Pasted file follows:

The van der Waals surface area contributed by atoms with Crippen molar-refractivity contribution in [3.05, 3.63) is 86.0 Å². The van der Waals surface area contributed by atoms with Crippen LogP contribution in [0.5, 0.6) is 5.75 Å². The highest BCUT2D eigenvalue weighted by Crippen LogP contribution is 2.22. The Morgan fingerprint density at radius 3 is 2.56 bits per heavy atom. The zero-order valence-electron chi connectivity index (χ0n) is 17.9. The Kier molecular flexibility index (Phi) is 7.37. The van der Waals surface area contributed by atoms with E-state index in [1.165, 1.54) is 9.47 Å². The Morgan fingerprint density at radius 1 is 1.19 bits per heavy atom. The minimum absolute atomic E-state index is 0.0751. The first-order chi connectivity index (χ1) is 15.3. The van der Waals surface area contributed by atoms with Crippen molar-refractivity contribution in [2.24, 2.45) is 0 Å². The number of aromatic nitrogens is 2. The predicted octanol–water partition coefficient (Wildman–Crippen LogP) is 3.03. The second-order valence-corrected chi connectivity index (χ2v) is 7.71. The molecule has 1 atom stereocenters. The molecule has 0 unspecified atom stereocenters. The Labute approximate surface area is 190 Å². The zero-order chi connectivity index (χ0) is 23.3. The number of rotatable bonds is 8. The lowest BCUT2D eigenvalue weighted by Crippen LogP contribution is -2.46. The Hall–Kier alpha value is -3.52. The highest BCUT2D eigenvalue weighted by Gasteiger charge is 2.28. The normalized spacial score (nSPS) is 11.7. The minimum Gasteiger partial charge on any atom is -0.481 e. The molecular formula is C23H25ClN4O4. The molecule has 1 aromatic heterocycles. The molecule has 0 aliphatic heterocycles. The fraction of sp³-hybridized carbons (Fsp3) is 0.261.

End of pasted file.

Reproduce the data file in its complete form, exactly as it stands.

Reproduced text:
The van der Waals surface area contributed by atoms with Crippen molar-refractivity contribution in [3.05, 3.63) is 86.0 Å². The van der Waals surface area contributed by atoms with Crippen LogP contribution in [0.5, 0.6) is 5.75 Å². The highest BCUT2D eigenvalue weighted by Crippen LogP contribution is 2.22. The Morgan fingerprint density at radius 3 is 2.56 bits per heavy atom. The zero-order valence-electron chi connectivity index (χ0n) is 17.9. The Kier molecular flexibility index (Phi) is 7.37. The van der Waals surface area contributed by atoms with E-state index in [1.165, 1.54) is 9.47 Å². The Morgan fingerprint density at radius 1 is 1.19 bits per heavy atom. The minimum absolute atomic E-state index is 0.0751. The first-order chi connectivity index (χ1) is 15.3. The van der Waals surface area contributed by atoms with Crippen molar-refractivity contribution in [2.24, 2.45) is 0 Å². The number of aromatic nitrogens is 2. The predicted octanol–water partition coefficient (Wildman–Crippen LogP) is 3.03. The second-order valence-corrected chi connectivity index (χ2v) is 7.71. The molecule has 1 atom stereocenters. The molecule has 0 unspecified atom stereocenters. The Labute approximate surface area is 190 Å². The zero-order chi connectivity index (χ0) is 23.3. The number of rotatable bonds is 8. The lowest BCUT2D eigenvalue weighted by Crippen LogP contribution is -2.46. The Hall–Kier alpha value is -3.52. The highest BCUT2D eigenvalue weighted by Gasteiger charge is 2.28. The normalized spacial score (nSPS) is 11.7. The minimum Gasteiger partial charge on any atom is -0.481 e. The molecular formula is C23H25ClN4O4. The molecule has 1 aromatic heterocycles. The molecule has 0 aliphatic heterocycles. The fraction of sp³-hybridized carbons (Fsp3) is 0.261.